Author Chuck Klosterman has opened up about his life as a music fan and writer. In a new interview, he discusses the reality of the 1990s music industry and reveals the true meaning of classic rock. Klosterman is a pop culture journalist who was born in 1972, smack bang in the middle of the golden age of rock music.
When Nirvana released Nevermind in 1991, Klosterman was a sophomore in college and got to witness first-hand the huge cultural shift that the Seattle grunge scene sparked. In his new book, The Nineties, Klosterman takes us on a deep-dive into some of the most iconic cultural touchstones of the decade, offering insightful analysis on everything from Grunge and The Matrix to Tupac Shakur, Michael Jordan, Seinfeld, and the Clinton-Lewinski scandal.
Speaking to UCR, Klosterman was asked to define the true meaning of rock music, where its parameters lie, and where it ends: “It’s a tricky thing,” he began. “I think it’s as tricky to figure out where it begins…The Beatles, I think, created an interesting problem for classic rock, because songs off Abbey Road and the White Album will be on there. But you wouldn’t play the early Beatles material. So it does in some ways seem like, well, an album has to come out after Sgt. Pepper to be classic rock. But even that is kind of confusing.”
“Obviously, I think everyone agrees that the bedrock of classic rock is Zeppelin,” Klosterman continued. “They are the most classic-rock band — more than the Stones, more than anything else. The way they sound, what they present, that’s what classic rock is. But then, like you say, you have a weird decision. Are you guys going to somehow make a call that this is the last classic-rock record, and everything is different beyond there? Or you’re gonna be open to the idea that, well, classic rock now is actually like disco, and that if you make a disco song now, it’s still in the disco genre.”
Elsewhere in the interview, Klosterman addressed one of the most pervasive myths surrounding the 1990s: that grunge killed hair metal once and for all. While it’s easy to imagine that the bands shaping the culture of the 1990s were the most popular, the reality is that a lot of the bands we now deem to be irrelevant (Van Halen, Motley Crue etc) were still getting much more airplay than their grunge contemporaries.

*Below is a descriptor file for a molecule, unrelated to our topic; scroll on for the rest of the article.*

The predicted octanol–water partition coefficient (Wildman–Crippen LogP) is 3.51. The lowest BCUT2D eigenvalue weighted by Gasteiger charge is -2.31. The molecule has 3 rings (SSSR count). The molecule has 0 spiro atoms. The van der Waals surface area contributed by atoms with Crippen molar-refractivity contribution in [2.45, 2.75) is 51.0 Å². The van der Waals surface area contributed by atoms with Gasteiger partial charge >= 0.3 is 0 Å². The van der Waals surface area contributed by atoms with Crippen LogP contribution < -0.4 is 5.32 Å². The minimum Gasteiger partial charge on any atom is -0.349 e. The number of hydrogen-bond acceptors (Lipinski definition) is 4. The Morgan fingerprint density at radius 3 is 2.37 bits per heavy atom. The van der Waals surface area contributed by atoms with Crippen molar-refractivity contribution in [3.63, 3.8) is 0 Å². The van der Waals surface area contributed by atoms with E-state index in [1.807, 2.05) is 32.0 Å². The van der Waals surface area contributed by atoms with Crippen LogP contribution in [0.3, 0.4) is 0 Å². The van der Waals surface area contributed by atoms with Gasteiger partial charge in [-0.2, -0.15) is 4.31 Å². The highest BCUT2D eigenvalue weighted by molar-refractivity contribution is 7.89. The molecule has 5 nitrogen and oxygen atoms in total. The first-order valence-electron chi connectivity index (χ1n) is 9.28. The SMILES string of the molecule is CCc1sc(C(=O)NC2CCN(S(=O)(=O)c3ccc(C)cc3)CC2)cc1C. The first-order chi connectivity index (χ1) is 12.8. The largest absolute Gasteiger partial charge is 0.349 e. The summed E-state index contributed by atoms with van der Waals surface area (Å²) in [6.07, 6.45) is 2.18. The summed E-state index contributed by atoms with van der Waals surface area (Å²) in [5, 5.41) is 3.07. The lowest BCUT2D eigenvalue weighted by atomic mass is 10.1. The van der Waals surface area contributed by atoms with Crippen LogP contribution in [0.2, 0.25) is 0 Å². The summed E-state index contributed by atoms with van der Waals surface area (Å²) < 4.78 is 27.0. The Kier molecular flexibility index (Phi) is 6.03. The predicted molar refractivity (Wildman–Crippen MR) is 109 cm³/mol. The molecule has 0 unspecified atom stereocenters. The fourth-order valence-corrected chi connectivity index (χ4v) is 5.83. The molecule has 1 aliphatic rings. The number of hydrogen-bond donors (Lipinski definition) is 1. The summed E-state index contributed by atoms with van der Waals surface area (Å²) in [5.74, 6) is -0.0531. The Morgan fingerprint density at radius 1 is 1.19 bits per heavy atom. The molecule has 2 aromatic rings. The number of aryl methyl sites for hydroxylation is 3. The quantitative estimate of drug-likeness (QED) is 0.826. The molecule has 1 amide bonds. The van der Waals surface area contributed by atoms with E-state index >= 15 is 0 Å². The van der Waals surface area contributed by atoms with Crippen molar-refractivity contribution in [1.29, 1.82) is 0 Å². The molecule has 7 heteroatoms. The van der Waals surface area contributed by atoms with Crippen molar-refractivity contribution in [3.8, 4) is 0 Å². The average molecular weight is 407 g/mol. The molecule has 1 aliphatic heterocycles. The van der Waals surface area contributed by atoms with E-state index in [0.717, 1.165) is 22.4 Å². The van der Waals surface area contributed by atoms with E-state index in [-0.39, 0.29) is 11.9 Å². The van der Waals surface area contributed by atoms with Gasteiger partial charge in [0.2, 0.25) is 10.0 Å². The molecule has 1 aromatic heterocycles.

As Klosterman notes: “That’s absolutely true, but the motive of how things got covered changed a bit, in that in the past, there had been this idea that some things needed to be covered solely because of their commercial dominance. So it didn’t really matter in 1988 or whatever that you didn’t like Motley Crue, maybe as a writer or a critic. Those records were huge, and they were all over MTV. And there was a sense that, well, you could write about the bands that you think are important, but you’ve got to write about some of these bands just because the magnitude of their success makes them important.”
“And then that kind of shifted in the ’90s,” Klosterman continued, “Because there was a sense that, well, with Nirvana and Pearl Jam and Soundgarden and some of these groups being as big as the unpopular hair-metal bands of the ’80s, we could cover these groups, and then also the groups that we think are — and when I say ‘we’, I’m saying from the media’s perspective — that we think are relevant or important or reflect something essential about what’s going on. And you can kind of ignore things despite their popularity…Bon Jovi still sold a ton of records in the ’90s, and yet all the coverage of them during that period was how they were over.”